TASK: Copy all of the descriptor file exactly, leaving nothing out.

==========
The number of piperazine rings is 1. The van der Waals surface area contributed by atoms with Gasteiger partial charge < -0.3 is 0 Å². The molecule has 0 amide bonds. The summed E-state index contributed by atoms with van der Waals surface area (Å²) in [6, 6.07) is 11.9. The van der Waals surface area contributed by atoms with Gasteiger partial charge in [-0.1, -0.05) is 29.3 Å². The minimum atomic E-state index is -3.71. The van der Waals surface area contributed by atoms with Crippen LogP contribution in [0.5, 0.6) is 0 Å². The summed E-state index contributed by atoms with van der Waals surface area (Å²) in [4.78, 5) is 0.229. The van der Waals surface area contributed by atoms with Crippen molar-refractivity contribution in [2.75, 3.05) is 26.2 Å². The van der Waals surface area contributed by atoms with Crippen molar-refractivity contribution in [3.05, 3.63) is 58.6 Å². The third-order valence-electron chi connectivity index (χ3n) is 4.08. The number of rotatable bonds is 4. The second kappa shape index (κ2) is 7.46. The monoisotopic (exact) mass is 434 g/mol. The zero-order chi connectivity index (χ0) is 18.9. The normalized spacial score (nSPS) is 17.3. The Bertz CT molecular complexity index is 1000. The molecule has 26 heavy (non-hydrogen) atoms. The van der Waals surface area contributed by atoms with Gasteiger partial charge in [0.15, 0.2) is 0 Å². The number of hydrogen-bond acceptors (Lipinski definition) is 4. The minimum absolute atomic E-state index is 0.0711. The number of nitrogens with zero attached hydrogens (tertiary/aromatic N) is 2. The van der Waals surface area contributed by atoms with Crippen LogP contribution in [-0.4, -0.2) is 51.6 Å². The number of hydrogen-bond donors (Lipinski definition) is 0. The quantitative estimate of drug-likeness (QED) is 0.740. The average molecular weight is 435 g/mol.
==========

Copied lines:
The number of piperazine rings is 1. The van der Waals surface area contributed by atoms with Gasteiger partial charge < -0.3 is 0 Å². The molecule has 0 amide bonds. The summed E-state index contributed by atoms with van der Waals surface area (Å²) in [6, 6.07) is 11.9. The van der Waals surface area contributed by atoms with Gasteiger partial charge in [-0.1, -0.05) is 29.3 Å². The minimum atomic E-state index is -3.71. The van der Waals surface area contributed by atoms with Crippen LogP contribution in [0.5, 0.6) is 0 Å². The summed E-state index contributed by atoms with van der Waals surface area (Å²) in [4.78, 5) is 0.229. The van der Waals surface area contributed by atoms with Crippen molar-refractivity contribution in [2.75, 3.05) is 26.2 Å². The van der Waals surface area contributed by atoms with Crippen molar-refractivity contribution in [3.05, 3.63) is 58.6 Å². The third-order valence-electron chi connectivity index (χ3n) is 4.08. The number of rotatable bonds is 4. The second kappa shape index (κ2) is 7.46. The monoisotopic (exact) mass is 434 g/mol. The zero-order chi connectivity index (χ0) is 18.9. The normalized spacial score (nSPS) is 17.3. The Bertz CT molecular complexity index is 1000. The molecule has 26 heavy (non-hydrogen) atoms. The van der Waals surface area contributed by atoms with Gasteiger partial charge in [0.15, 0.2) is 0 Å². The number of hydrogen-bond acceptors (Lipinski definition) is 4. The minimum absolute atomic E-state index is 0.0711. The number of nitrogens with zero attached hydrogens (tertiary/aromatic N) is 2. The van der Waals surface area contributed by atoms with Crippen LogP contribution in [-0.4, -0.2) is 51.6 Å². The number of hydrogen-bond donors (Lipinski definition) is 0. The quantitative estimate of drug-likeness (QED) is 0.740. The average molecular weight is 435 g/mol.